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Zhonghua Er Ke Za Zhi. 2003 Jan;41(1):14-6.

[Clinical observation and long-term follow-up of benign infantile epilepsy].

[Article in Chinese]

Author information

  • 1Department of Pediatrics, First Hospital, Beijing University, Beijing 100034, China.

Abstract

OBJECTIVE:

To investigate clinical characteristics, EEG changes and therapeutic response of benign infantile epilepsy and to study the early diagnostic methods.

METHODS:

Clinical observation and Video-EEG monitoring were carried out in babies with convulsions at 3 - 24 months of age. In these children, febrile convulsion, symptomatic epilepsies and developmental abnormalities were excluded, and the therapeutic effect and long-term outcome were followed up.

RESULTS:

Forty-two babies were diagnosed to have benign infantile epilepsy by two-year follow-up. Three of them had familial history of benign infantile convulsions. Nineteen percent had mild diarrhea during the onset of convulsions, cluster seizures occurred during a short period in 67% of cases and no status epilepticus occurred. Video-EEG monitoring confirmed seizures originating from temporal, occipital or multifocal areas separately in 3 patients with partial seizures. Interictal EEG background was normal and there were Rolandic small spikes during sleep in 24% of patients. Thirty-nine patients were treated with single antiepileptic drugs and the mean treatment course was 9 months. Three cases did not take medicine. All the patients were seizure free within a year.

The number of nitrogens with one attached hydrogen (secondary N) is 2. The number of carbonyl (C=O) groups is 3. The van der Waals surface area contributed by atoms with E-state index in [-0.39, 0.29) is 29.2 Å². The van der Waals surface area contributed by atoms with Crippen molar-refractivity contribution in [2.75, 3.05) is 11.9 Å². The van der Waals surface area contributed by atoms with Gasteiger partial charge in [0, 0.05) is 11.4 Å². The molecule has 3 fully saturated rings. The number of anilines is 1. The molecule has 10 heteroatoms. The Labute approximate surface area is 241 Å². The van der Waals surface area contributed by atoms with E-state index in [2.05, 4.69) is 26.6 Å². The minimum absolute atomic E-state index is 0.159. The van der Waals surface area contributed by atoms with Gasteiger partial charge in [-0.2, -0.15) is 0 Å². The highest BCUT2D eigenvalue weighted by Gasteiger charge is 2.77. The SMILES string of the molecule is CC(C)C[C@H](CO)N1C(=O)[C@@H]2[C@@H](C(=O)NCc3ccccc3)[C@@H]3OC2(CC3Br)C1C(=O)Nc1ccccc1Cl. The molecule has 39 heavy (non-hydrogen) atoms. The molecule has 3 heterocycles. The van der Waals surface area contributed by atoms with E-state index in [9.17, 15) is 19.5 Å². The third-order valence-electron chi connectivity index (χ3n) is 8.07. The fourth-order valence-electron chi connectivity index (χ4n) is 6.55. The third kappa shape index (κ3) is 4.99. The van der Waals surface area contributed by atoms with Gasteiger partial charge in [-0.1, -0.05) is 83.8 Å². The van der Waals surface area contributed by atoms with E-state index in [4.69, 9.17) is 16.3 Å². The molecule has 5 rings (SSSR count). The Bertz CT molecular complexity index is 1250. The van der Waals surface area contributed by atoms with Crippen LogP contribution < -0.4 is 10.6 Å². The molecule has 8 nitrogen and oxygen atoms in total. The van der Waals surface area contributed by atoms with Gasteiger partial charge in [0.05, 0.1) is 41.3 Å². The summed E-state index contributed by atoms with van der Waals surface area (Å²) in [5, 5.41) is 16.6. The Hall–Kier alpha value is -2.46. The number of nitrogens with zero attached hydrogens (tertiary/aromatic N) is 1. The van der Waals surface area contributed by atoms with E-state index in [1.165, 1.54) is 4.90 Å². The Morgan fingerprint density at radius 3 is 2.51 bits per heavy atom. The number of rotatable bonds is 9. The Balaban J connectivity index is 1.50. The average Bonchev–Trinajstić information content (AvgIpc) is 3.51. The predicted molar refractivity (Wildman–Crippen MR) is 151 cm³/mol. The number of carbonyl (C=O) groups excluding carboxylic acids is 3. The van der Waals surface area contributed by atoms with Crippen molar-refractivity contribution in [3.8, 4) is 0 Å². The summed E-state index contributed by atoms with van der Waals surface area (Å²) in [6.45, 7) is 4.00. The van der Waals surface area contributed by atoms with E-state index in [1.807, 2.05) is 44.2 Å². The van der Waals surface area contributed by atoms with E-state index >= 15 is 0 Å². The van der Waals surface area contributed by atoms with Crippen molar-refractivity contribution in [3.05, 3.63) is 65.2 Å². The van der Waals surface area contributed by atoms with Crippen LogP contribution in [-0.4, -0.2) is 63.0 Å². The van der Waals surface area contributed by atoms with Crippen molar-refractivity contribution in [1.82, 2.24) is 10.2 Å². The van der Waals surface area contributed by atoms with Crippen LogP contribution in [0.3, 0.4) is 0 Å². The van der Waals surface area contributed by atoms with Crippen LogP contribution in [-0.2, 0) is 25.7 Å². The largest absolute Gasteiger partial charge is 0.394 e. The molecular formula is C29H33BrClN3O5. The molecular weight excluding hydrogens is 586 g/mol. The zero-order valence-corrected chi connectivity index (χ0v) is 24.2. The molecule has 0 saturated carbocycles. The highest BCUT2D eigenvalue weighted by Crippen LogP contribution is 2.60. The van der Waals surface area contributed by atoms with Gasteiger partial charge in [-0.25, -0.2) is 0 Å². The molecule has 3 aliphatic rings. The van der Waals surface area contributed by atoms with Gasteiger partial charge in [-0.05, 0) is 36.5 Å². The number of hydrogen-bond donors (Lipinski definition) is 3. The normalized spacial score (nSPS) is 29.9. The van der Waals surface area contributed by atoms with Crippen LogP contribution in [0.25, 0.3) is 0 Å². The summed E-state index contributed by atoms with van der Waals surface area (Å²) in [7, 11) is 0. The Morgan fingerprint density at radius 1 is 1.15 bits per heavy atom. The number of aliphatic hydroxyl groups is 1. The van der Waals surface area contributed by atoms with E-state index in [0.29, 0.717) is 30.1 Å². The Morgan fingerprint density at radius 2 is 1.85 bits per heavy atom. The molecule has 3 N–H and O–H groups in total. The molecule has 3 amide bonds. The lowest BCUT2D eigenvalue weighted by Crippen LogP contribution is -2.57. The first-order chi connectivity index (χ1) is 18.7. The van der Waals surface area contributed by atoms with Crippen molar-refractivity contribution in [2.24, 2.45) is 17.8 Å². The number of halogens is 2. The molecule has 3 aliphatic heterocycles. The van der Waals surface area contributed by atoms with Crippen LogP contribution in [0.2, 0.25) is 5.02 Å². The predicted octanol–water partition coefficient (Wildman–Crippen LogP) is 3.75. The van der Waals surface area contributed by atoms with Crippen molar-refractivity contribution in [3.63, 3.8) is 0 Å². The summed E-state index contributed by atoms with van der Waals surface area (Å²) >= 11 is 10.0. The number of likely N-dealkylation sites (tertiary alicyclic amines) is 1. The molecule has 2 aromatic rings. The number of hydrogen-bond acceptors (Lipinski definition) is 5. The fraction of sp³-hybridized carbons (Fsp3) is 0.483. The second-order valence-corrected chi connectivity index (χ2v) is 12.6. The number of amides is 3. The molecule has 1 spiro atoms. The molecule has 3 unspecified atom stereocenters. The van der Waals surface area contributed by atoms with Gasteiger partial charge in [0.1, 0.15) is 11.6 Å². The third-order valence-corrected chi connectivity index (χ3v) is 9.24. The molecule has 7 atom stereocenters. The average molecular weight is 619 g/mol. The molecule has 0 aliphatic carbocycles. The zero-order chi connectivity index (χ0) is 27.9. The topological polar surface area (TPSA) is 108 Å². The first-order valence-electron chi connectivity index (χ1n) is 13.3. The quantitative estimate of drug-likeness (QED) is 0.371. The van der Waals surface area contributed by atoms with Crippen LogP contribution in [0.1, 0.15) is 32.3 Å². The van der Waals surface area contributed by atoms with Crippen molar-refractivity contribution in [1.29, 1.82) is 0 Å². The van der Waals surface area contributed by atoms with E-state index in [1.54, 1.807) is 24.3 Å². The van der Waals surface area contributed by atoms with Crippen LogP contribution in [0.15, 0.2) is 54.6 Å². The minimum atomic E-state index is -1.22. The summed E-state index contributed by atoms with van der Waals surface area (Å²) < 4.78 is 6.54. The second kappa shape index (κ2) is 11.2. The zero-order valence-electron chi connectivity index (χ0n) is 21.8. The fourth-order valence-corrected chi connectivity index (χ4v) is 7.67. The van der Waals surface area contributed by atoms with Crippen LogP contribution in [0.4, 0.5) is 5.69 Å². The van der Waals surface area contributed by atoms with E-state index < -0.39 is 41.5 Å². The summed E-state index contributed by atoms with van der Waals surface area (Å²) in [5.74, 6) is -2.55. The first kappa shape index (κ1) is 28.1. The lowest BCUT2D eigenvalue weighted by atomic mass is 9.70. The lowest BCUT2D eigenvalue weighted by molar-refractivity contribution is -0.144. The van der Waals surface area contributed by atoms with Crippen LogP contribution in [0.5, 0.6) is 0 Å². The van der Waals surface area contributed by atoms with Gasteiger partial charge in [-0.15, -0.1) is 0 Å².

CONCLUSION:

Benign infantile epilepsy should be considered when the following characteristics occur in early stage of the disease: (1) convulsions occurring between 3 to 12 month of age and not later than 24 months of age with or without familial history of benign infantile convulsion; (2) normal psychomotor development before and after convulsion occurs; (3) no evoked factors or only mild diarrhea; (4) majority of cases have partial seizures, or secondary generalized seizures. There are often cluster convulsions during the onset stage, but no status epilepticus; (5) normal EEG background and there may be Rolandic small spikes during sleep; (6) normal neuroimaging.

PMID:
14761317
[PubMed - indexed for MEDLINE]
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